In my previous article, I put forward the question – “Are you King Arthur or Sir Lancelot?”. Over the next series of articles, I will relate how I arrived at my answer – and I hope you will join me on my journey. As a point of departure, I’ve identified the different types of “Kings” and “Knights” I’ve worked with. In this article, I focus on the “King” variant. Let me know by way of comment or message if you agree or disagree with some of the descriptions and assessments.

Here is my classification and assessment of Kings -

The “Thor” of Kings –

He has successfully scaled the corporate ladder and is next in line to rule Asgard, erm... Camelot. However, this was done out of necessity and he is super reluctant to take on the responsibility of being King. Walks around with a massive hammer and is eager to engage in any battle – even when his army has the issue under control.

His Knights love him because they know he is the last line of defense but are sometimes annoyed as he gets involved unnecessarily. The people of the Kingdom are not thrilled as he focuses too much on the "military" and does not give priority to day-to-day "Operations".

Assessment: King: 40%, Knight: 65%

The “How Difficult Could It Be?” King –

This is a King that has come through the ranks. Back in the last century, he was actually on the battlefield – coding something as complex as C or Fortran. When his Knights come to him, he does not have much sympathy and sends them back to the battlefield with his favorite book “Finding your Inner Dragon”. This is a “tough-love” King. He figures his Knights will become stronger if he lets them learn lessons on their own – with a little guidance/direction (unfortunately – sometimes irrelevant and misguided).

Although his Knights respect him, they do not readily seek his assistance as they do not want to go back to the “History of Dragons” to solve their current crises. However, as he has seen the battlefield, he is able to see the forest through the trees and is a good King.

Assessment: King: 60%, Knight: 40%

The “I’ve never been a Knight” King –

It is quite rare to find a King in IT who have never seen the battlefield – but I have encountered some in my career. This King defers all battlefield decisions to his Knights – sometimes working with a key Lieutenant as his trusted advisor. However, his Knights know that (i) he will not help much in the midst of a battle and (ii) if unchecked by the Lieutenant, they can pull the wool over the King’s eye to get more time/resources to work on a simple task. (If you have ever given an estimate of 3 days to fix an issue which you know should take a maximum of 3 hours – you’re probably grinning sheepishly now).

However, this is a great ruler. He is in touch with his emotional side and the citizens of Camelot love him as they know they always have a shoulder to cry on. He treats each and every matter of the Kingdom with great care – often at his own personal time and expense.

Assessment: King: 80%, Knight: 0%

The “Balanced” King –

Ahh, this is possibly the hardest King to find – and up until recently, Kingdoms have not placed much focus on developing such Leaders. This is a King who is as comfortable on the battlefield as he is at the Round table. He uses his ability as a King to clear the path for his Knights. However, his Knights know that, given a formidable dragon, they can count on him as an “effective” member of the cavalry.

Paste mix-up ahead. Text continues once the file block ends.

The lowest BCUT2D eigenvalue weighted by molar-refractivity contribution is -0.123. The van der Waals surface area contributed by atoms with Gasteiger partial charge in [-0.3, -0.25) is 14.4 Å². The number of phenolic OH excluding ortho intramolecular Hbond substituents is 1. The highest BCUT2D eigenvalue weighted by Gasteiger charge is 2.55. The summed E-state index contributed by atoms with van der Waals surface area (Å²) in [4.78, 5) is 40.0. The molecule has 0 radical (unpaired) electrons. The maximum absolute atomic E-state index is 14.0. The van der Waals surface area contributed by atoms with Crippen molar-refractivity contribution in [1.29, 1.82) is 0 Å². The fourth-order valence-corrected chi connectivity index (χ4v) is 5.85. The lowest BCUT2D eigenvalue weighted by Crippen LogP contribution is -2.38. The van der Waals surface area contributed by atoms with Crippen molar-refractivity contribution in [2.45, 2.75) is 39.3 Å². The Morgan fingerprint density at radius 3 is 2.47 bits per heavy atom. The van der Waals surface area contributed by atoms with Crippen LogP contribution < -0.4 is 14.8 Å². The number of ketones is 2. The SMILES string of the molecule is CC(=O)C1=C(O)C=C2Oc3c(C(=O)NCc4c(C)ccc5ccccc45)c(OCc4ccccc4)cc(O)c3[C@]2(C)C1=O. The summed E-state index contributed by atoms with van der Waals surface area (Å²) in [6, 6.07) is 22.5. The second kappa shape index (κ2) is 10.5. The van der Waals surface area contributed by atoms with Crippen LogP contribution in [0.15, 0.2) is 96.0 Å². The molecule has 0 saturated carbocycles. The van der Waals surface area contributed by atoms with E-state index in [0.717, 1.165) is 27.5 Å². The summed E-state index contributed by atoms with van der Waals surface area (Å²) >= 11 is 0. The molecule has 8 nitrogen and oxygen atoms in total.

This is possibly one of the hardest roles – as this individual needs to stay relevant enough with the detail and know when to support his Knights and when to get step in – with enough context to not be a burden.

He treats the citizens of Camelot well. Given that he needs to keep his finger on the pulse of the battlefield and the Kingdom, he does not have the energy or time to wipe away the tears of a crying child. His decisions are generally quick, but fair.

Assessment: King: 75%, Knight: 75%

The “Send me a Raven when its over” King –

This is a King who does not even attempt to gauge the complexities or intricacies of the battlefield, or the Kingdom for that matter. He rose to the elevated position of King because he played the political game and has fought his way through the masses, by shaking hands and kissing babies - to get to the top. No mean feat!

On the face of it, he has won many conquests and has saved the Kingdom on a number of occasions. However, many know that he often (unashamedly) claims the victory of others as his own. However, the positive of this "King" is that he has positioned a Knight to control his conquests and a "Prime Minister" to run the Kingdom – all in the background, of course.

Some readers may argue that this is what a good King is supposed to do. Get the right people in place to do the job. I fully agree – however, it is important to give credit where credit is due. I also believe that empathy comes with understanding. If this Leader is disconnected from the pain of losing a Knight on the battlefield or the challenges of balancing the needs of the Butcher and the Baker, he cannot truly understand his constituents. This style of leadership most often results in factions rather than loyalty. If you’re not in the “right crowd”, you’re in the wrong Kingdom…

Assessment: King: 40%, Knight: 40%

Note: I would like to highlight that my use of the masculine form – King/he/his – is for the purpose of the metaphor in this article and is not meant to isolate or discriminate against women. I am fortunate to know and also have worked with some great Queens (no pun intended) over my career.

Stay tuned, in my next article, I take a shot at classifying "Knights"... :)